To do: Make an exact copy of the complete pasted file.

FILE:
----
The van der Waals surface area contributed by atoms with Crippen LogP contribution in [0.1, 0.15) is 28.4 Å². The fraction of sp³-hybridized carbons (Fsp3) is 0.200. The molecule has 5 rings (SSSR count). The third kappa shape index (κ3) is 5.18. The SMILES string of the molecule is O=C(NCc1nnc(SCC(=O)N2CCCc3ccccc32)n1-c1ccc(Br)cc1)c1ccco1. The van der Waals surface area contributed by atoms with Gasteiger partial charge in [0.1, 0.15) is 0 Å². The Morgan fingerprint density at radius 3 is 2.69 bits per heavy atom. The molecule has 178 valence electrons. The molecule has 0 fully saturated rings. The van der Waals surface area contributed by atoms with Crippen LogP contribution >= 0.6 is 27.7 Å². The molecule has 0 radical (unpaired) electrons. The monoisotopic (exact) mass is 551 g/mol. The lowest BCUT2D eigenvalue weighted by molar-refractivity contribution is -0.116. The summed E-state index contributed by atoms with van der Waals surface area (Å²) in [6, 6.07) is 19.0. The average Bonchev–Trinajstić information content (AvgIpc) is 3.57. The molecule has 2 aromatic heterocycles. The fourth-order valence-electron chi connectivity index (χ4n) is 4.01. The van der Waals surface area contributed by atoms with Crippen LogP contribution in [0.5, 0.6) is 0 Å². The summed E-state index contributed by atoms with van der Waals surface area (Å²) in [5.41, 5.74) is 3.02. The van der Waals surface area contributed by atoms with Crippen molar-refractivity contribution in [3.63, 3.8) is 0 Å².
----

The van der Waals surface area contributed by atoms with Crippen LogP contribution in [0.1, 0.15) is 28.4 Å². The fraction of sp³-hybridized carbons (Fsp3) is 0.200. The molecule has 5 rings (SSSR count). The third kappa shape index (κ3) is 5.18. The SMILES string of the molecule is O=C(NCc1nnc(SCC(=O)N2CCCc3ccccc32)n1-c1ccc(Br)cc1)c1ccco1. The van der Waals surface area contributed by atoms with Gasteiger partial charge in [0.1, 0.15) is 0 Å². The Morgan fingerprint density at radius 3 is 2.69 bits per heavy atom. The molecule has 178 valence electrons. The molecule has 0 fully saturated rings. The van der Waals surface area contributed by atoms with Crippen LogP contribution >= 0.6 is 27.7 Å². The molecule has 0 radical (unpaired) electrons. The monoisotopic (exact) mass is 551 g/mol. The lowest BCUT2D eigenvalue weighted by molar-refractivity contribution is -0.116. The summed E-state index contributed by atoms with van der Waals surface area (Å²) in [6, 6.07) is 19.0. The average Bonchev–Trinajstić information content (AvgIpc) is 3.57. The molecule has 2 aromatic heterocycles. The fourth-order valence-electron chi connectivity index (χ4n) is 4.01. The van der Waals surface area contributed by atoms with Crippen LogP contribution in [0.5, 0.6) is 0 Å². The summed E-state index contributed by atoms with van der Waals surface area (Å²) in [5.41, 5.74) is 3.02. The van der Waals surface area contributed by atoms with Crippen molar-refractivity contribution in [3.63, 3.8) is 0 Å².